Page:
• The windage of the line out of water?
  • The friction of the line in the water?
  • The shocks in the line from the waves?
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You forgot “in pouring rain, at night” too. Unless it’s all weather capable, IMO/SOLAS and USCG will never approve it for lifesaving equipment.



Exactly sir. Well a mile might be pushing it. You however get the picture…But i agree in a ship recovery situation, it will be perfect

I have personal experience with operations involving flying photography drones off a 65’ long steel hulled boat on the Salish Sea. I’d have to say flying drones off a vessel for manoverboard recovery operations is highly impractical.

  1. You’d need a highly experienced operator. The operators I work with are great, but even they have problems at times, especially when recovering the drone.

  2. The drone that could contend with high winds, rain, and payload would be enormous. It would need its own landing pad, like a helo pad. But the difference is, most ships don’t have a helo on their pad ready to go 24/7, and all the maintenance/cost that entails.

  3. The drone’s navigation systems would need to be customized for use on a vessel at sea. One of the problems with drones is that they use magnetic compasses to navigate and orient themselves. Once they get within a few feet of a steel deck or mast they lose control. Their ultrasonic sensors detect rolling decks and swaying masts, causing the drone to behave like a skittish cat on take off and landing. These are technical problems that can worked out, but the cost for the drone now skyrockets because it is for “marine use”.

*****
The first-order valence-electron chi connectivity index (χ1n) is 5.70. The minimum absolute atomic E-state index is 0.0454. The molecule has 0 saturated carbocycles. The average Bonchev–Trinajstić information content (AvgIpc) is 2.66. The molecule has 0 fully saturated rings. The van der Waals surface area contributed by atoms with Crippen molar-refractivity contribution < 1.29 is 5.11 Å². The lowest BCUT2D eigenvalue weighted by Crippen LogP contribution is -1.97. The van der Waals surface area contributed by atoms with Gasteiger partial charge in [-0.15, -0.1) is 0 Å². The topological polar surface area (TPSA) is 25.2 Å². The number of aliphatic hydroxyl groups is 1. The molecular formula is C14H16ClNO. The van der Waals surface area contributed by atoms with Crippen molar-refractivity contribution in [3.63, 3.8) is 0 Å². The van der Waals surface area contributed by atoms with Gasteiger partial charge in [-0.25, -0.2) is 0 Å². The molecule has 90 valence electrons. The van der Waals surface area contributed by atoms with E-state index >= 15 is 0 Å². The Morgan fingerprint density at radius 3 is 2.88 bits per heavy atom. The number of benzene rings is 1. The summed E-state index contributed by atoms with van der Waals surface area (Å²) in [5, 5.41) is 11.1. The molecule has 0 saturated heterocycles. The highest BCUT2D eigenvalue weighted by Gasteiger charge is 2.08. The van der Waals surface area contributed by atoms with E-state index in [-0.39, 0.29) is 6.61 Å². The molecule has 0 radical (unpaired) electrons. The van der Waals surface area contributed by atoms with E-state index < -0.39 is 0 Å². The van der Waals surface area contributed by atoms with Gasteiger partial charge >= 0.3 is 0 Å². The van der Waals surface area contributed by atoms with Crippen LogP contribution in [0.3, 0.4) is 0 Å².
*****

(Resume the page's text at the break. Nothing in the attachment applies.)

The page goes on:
4. If you want an all-weather drone with a useful payload capability and a competent operator available 24/7, at what point do you simply hire a real helicopter and pilot? And all this for an emergency which will likely never occur, and if does occur will likely be solved by traditional methods.


That pretty much sums it up. Totally impractical and when you need it the battery is probably empty and must be charged before it can take off. You can also forget about nighttime operation.

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If I fall off the boat - do NOT be screwing around with a drone. Just come back, the first wave that lands on the drone while you get it out of the hatch will kill it anyway.

A company in NZ is using large drones for Agricultural spraying. The drone carries 25 kg of spray and because it flies lower than a helicopter the downdraft spreads the spray very effectively. In continuous use requires 16 lithium batteries using 4 at a time. The drone can be programmed to spray a targeted object. Wilding pine is a pest in New Zealand’s hill country and the drone is being used to control this species. I could not see the drone being deployed at sea except in a military situation even though it is possible that it could be possible to program the drone to recognise a a person in the water and return and land automatically.